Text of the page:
THEATRE | Decades (70s/80s/00s) at Leeds Playhouse

Audiences are returning to Leeds’ premier theatre after Covid scuppered earlier attempts to get performances back to near-normal before Christmas. Leeds Playhouse is resuming activities cautiously, with a series of monologues themed through six decades – RICHARD HORSMAN took a socially-distanced trip back to the 70s, 80s and 00s.

It’s the applause the catches you by surprise. Even with the Courtyard Theatre auditorium two thirds empty to satisfy requirements to keep audiences safely segregated, the sound of maybe a hundred people showing their shared appreciation together feels very strange after fifteen months of enforced isolation.

I’ve never taken to theatre shown on a screen, although that option is there still from next week with this production for people not yet comfortable to venture out in the company of others. So I was more than ready to take my seat – temperature efficiently checked, hands sanitised and face masked – in the Courtyard Theatre for my first indoor performance experience in nearly 500 days.

Decades is a series of six monologues by writers all of whom have a connection with our region.

The pieces have been commissioned by Leeds Playhouse to celebrate its 50th anniversary, and each takes inspiration from an individual decade from the 1970s to the 2020s. Audiences can opt to see all six pieces in one outing, or watch them divvied up into two separate blocks of three. The production is also going on tour to community venues, and performances will be streamed online from next week.

Confusingly the groupings don’t quite follow a neat chronology – I went to see the 70s/80s/00s selection, whilst the 90s are bundled with the 10s and the 20s. On the night Alice Nutter’s 80s-inspired Nicer Than Orange Squash precedes Simon Armitage’s 70s-themed The Bodyguard, with Leanna Benjamin’s The Unknown, set at the millennium, concluding the evening.

Any series of monologues is bound to attract comparison to Alan Bennett’s Talking Heads, which the Playhouse has also staged successfully, and recently. Be aware that whilst these tales are not lacking in humour they are decidedly grittier than Bennett’s creations. The atmosphere is smoky from the start – that really is deliberate, not just your glasses steaming up from the facemask. Amanda Stoodley’s looming vertical set stops a lone actor seeming too small in a big space, whilst also creating a grungy domestic/industrial vibe.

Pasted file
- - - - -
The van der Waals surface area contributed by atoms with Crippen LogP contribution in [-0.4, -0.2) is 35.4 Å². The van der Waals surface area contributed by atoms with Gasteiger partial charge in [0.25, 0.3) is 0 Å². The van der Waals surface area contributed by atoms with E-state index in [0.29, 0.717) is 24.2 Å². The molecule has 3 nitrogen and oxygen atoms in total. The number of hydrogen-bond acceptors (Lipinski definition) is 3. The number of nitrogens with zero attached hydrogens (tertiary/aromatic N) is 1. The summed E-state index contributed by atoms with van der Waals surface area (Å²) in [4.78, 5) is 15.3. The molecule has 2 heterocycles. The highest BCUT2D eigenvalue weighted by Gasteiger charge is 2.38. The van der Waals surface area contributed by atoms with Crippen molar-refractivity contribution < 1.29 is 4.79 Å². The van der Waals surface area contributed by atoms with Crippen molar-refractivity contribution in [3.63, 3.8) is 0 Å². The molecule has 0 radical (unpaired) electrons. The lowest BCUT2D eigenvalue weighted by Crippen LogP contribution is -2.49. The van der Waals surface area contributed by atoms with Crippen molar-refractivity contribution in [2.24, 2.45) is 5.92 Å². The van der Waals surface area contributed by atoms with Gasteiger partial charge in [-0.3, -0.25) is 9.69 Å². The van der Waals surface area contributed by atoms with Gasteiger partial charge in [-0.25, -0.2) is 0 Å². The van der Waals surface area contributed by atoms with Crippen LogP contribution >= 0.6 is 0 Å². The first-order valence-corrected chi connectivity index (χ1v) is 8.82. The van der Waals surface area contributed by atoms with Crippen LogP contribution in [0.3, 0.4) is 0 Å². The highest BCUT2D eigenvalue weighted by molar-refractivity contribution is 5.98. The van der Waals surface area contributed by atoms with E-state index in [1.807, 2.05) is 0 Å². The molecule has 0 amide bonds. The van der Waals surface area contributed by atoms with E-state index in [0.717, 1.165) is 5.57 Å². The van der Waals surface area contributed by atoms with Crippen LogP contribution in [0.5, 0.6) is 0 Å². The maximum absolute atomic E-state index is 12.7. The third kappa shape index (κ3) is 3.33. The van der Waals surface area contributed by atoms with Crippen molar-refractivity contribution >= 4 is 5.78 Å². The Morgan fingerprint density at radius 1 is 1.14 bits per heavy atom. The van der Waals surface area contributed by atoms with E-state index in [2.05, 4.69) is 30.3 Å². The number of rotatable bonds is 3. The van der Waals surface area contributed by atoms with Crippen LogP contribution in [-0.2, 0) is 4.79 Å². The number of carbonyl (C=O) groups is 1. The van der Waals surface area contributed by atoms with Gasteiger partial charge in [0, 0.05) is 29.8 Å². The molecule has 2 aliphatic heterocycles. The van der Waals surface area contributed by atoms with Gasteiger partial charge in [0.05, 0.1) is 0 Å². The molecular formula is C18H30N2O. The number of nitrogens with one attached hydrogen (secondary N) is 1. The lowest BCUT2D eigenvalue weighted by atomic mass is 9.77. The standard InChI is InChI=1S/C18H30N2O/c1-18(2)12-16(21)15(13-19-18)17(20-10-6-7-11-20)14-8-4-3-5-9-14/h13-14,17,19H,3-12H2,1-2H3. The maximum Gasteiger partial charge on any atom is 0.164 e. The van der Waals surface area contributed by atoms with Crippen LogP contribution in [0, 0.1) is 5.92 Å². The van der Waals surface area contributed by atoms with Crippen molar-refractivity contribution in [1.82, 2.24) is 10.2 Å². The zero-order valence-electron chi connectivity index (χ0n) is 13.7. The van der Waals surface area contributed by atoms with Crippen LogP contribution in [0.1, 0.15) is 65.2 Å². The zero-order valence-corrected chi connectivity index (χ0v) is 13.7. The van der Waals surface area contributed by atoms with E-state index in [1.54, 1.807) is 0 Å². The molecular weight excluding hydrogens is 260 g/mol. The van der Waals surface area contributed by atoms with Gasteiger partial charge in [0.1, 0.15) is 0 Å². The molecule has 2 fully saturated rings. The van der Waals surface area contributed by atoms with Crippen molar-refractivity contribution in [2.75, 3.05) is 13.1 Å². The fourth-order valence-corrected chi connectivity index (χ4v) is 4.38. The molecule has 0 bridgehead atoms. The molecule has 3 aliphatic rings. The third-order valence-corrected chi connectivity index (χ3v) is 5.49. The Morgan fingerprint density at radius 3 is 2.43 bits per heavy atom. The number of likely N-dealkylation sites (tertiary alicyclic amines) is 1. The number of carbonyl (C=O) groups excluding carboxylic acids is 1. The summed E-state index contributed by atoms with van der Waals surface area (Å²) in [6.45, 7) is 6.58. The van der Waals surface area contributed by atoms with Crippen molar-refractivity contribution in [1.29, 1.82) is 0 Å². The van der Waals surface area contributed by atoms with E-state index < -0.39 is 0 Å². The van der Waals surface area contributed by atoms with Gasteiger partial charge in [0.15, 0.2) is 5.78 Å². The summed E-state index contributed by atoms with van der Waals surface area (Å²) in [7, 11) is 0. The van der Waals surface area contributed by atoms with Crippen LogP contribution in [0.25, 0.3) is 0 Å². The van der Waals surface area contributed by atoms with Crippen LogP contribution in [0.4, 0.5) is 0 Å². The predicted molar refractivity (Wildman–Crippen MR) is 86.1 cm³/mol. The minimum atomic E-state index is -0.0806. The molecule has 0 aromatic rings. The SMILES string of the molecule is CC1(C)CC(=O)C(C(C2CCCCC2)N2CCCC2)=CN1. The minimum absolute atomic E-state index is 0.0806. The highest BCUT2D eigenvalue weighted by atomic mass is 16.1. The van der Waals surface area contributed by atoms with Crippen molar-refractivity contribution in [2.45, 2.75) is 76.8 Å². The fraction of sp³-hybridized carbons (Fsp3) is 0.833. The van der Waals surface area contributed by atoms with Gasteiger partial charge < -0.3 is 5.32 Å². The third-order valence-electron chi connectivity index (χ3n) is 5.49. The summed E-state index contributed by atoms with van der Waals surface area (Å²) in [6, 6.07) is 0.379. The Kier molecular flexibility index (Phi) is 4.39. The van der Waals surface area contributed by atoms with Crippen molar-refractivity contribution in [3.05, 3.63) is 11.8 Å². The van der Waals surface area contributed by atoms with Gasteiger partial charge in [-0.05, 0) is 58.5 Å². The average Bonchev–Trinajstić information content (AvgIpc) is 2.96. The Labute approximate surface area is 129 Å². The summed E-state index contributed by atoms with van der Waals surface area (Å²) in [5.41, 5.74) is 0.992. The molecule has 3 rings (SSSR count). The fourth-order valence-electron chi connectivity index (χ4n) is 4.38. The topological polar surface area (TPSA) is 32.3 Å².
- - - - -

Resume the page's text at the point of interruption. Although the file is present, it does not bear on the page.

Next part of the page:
That theme is developed immediately the lights go down by Isabel Coward as Loz, living in a non-too-successful commune with boyfriend Gaz in Alice Nutter’s Nicer Than Orange Squash. Isabel treads a fine line with her character, never letting gentle lampooning of a time when veganism was tough before meat free options were a thing detract from our empathy for Loz, who’s a lot brighter than anyone will accept, and who won’t let go of her dream to be a writer whilst coping with a soap-dodging boyfriend who’s not entirely who he seems to be.

The performance of the evening comes from 15 year old Connor Elliott in Simon Armitage’s The Bodyguard – which is also the piece in this half of the bill with the greatest chilling period resonance.

Connor plays a 13 year old boy growing up under the menacing shadow of the Yorkshire Ripper in the 1970s. Wilf watches too much news, and has to meet his mum off the bus as she comes home from work on foggy moonless nights. Because that’s what we did when Peter Sutcliffe was at large. He wants to be a punk, but his sister’s into David Soul and his dad loves Smash instant potato. It’s a difficult time to be a teen – and who’s holding whose hand on that walk back from the bus stop?

This half of the programme concludes with Leanna Benjamin’s The Unknown. Nicole Botha plays Sophia, a party girl who would like to be celebrating the start of a new millennium at the Majestyk nightclub .. her sparkly dress and shoes are ready in the corner, she just needs to sort out her makeup. But fate has other ideas, and as Sophia’s story unfolds we realise just how much life has changed since she came to Leeds. A poignant story well told, and one which resonates strongly with some of Bennetts’s better known monologue moments.

Overall an enjoyable and thought provoking evening with some memorable individual performances.

Theatregoing doesn’t feel quite normal as yet, although I understand the intention is to boost auditorium capacity from the current 25-30% to nearer 50% over the coming weeks. That should make the foyer areas feel a bit more convivial and less corporate, although all credit to what felt like legions of Playhouse staff and volunteers who on reopening night last night made the relatively sparse number of visitors feel most welcome and, above all, safe.

DECADES: STORIES FROM THE CITY runs in the Courtyard Theatre at Leeds Playhouse from 19–29 May.

The various performances are also available to stream online via Playhouse: At Home from 24 May – 5 June.